Labor Day – Colossians 1:24-2:3; Psalm 62; Luke 6:6-11
There are lots of different kinds of labor in our lives, and all of it can be good work and holy work.
There’s the work we do for a living, our jobs, day in a day out, and whatever that work is, it can be just as holy as the work of a priest or a sister, if we do it with humility and competence and kindness, even if it’s repetitive and menial and especially then. When we wash windows or rake leaves or load wood we are sharing in the work of Jesus, who came into the world as a carpenter’s son and who did the work of a carpenter and who washed feet and baked fish and called the fishermen and the laborers to follow him.
In monastic communities manual labor is considered to be a special kind of holy work, because it humbles us and puts us in solidarity with all those other people in the world who do manual labor. And because it’s necessary. The bread needs to be baked. The floors need to be swept.
All work can be prayer, the monks know, if it is done prayerfully, for the glory of God.
There’s also the labor of our inner lives, there’s our inner work, the day to day struggle to face and acknowledge our sins and to discern the will for God us that particular day and to discipline ourselves to what is sometimes the hard work and the grind of simply getting up and praying every morning, of making ourselves do what we don’t feel like doing. Sometimes prayer is joyous and of great comfort but often it isn’t. Often we’re just going through the motions, we feel a dryness, and in a way that’s the holiest work of all, because it’s done without reward, it’s done because it needs to be done and ought to be done, out of respect for God and not because it feels good and gives us joy. It’s certainly the hardest work, because it’s invisible, because it often doesn’t seem to be making any difference at all, even though in the end it makes the biggest difference of all.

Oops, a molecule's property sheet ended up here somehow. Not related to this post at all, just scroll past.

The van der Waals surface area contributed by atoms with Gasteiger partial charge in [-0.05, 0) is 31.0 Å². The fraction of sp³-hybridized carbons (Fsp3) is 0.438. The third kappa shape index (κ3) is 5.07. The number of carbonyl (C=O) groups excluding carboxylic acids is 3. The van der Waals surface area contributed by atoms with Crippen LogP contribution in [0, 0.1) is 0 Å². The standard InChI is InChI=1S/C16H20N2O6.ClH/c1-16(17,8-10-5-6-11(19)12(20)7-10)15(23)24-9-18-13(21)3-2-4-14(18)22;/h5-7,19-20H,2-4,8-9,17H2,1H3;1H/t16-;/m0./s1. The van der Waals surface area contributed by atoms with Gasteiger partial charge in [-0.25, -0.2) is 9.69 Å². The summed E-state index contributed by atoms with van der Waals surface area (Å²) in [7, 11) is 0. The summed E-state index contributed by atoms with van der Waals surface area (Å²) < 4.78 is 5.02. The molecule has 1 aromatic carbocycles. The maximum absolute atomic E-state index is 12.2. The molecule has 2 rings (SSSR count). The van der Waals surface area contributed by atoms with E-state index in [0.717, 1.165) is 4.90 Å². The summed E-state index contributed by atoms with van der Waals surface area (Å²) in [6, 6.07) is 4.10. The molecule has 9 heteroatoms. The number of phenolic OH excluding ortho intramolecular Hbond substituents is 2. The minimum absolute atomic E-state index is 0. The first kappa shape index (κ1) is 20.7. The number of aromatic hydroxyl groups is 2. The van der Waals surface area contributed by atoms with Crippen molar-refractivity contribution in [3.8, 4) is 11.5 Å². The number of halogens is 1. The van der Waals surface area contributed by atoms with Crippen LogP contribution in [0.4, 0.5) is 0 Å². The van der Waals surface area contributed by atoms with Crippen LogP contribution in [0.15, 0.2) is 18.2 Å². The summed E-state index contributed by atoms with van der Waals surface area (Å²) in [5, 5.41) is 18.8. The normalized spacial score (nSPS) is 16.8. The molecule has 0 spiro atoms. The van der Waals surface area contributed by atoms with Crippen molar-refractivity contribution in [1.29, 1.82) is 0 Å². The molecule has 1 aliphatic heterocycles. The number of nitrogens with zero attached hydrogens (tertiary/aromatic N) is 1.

Often we’re just going through the motions, we feel a dryness, and in a way that’s the holiest work of all, because it’s done without reward, it’s done because it needs to be done and ought to be done, out of respect for God and not because it feels good and gives us joy.
And then there’s the work of Christ and the Spirit, the healing of the withered hand, the work that only God can do, in his kindness. No matter how hard we work ourselves, in our inner and our outer lives, we are not God and we don’t have the power and we can’t earn or manufacture or control the grace that streams down us but also seems to come and to go. We don’t heal. We are healed. Whatever we do is the work of the spirit, we are conduits, it is “Christ in us.”
For this we “labor and struggle,” as Colossians says, “in accord with the exercise of his power working in us.” This is the work: it is the work of God in us, is the labor and struggle of Jesus continuing to transform all the earth through our bodies and through our lives and through all we do.
And when we know this, when we accept this, there is rest, and only here: “only in God be at rest, my soul,” for “from him comes my hope.” “Trust in him at all times,” in all we do. We labor every day, we do the best we can, even in the small things, we try as hard as we can, and at the same time we don’t, we let go, we surrender, knowing that we are workers in the vineyards, we are hired hands, we are the hands themselves, the hands of God, accomplishing his great transformative work in the world, which is the work of love, which is the work of joy.